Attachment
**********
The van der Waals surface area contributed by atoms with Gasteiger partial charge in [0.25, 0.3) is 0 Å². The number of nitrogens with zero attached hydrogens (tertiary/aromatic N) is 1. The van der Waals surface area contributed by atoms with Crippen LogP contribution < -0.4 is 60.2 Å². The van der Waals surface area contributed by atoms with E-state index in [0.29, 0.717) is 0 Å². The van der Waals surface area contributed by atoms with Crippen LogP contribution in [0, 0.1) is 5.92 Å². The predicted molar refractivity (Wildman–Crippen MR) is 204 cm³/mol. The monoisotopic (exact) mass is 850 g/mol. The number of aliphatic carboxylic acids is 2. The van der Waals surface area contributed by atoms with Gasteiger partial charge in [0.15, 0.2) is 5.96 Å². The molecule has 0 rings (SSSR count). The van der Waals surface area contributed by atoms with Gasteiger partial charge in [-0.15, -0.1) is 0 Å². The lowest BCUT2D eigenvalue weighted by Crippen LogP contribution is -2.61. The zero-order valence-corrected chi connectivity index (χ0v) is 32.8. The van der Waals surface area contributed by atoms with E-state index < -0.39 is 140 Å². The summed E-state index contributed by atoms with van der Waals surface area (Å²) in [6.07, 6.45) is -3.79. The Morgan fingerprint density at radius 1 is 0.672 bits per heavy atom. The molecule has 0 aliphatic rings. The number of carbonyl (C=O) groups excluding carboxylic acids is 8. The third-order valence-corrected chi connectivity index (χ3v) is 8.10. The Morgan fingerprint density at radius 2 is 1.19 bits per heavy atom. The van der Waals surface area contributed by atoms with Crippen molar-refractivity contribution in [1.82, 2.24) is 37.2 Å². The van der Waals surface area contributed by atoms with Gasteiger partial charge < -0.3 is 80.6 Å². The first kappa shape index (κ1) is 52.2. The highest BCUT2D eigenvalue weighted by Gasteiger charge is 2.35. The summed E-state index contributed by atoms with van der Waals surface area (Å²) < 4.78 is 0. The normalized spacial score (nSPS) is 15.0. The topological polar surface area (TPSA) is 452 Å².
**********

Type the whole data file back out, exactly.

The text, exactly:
The van der Waals surface area contributed by atoms with Gasteiger partial charge in [0.25, 0.3) is 0 Å². The number of nitrogens with zero attached hydrogens (tertiary/aromatic N) is 1. The van der Waals surface area contributed by atoms with Crippen LogP contribution < -0.4 is 60.2 Å². The van der Waals surface area contributed by atoms with E-state index in [0.29, 0.717) is 0 Å². The van der Waals surface area contributed by atoms with Crippen LogP contribution in [0, 0.1) is 5.92 Å². The predicted molar refractivity (Wildman–Crippen MR) is 204 cm³/mol. The monoisotopic (exact) mass is 850 g/mol. The number of aliphatic carboxylic acids is 2. The van der Waals surface area contributed by atoms with Gasteiger partial charge in [0.15, 0.2) is 5.96 Å². The molecule has 0 rings (SSSR count). The van der Waals surface area contributed by atoms with Gasteiger partial charge in [-0.15, -0.1) is 0 Å². The lowest BCUT2D eigenvalue weighted by Crippen LogP contribution is -2.61. The zero-order valence-corrected chi connectivity index (χ0v) is 32.8. The van der Waals surface area contributed by atoms with E-state index < -0.39 is 140 Å². The summed E-state index contributed by atoms with van der Waals surface area (Å²) in [6.07, 6.45) is -3.79. The Morgan fingerprint density at radius 1 is 0.672 bits per heavy atom. The molecule has 0 aliphatic rings. The number of carbonyl (C=O) groups excluding carboxylic acids is 8. The third-order valence-corrected chi connectivity index (χ3v) is 8.10. The Morgan fingerprint density at radius 2 is 1.19 bits per heavy atom. The van der Waals surface area contributed by atoms with Crippen molar-refractivity contribution in [1.82, 2.24) is 37.2 Å². The van der Waals surface area contributed by atoms with Gasteiger partial charge < -0.3 is 80.6 Å². The first kappa shape index (κ1) is 52.2. The highest BCUT2D eigenvalue weighted by Gasteiger charge is 2.35. The summed E-state index contributed by atoms with van der Waals surface area (Å²) < 4.78 is 0. The normalized spacial score (nSPS) is 15.0. The topological polar surface area (TPSA) is 452 Å².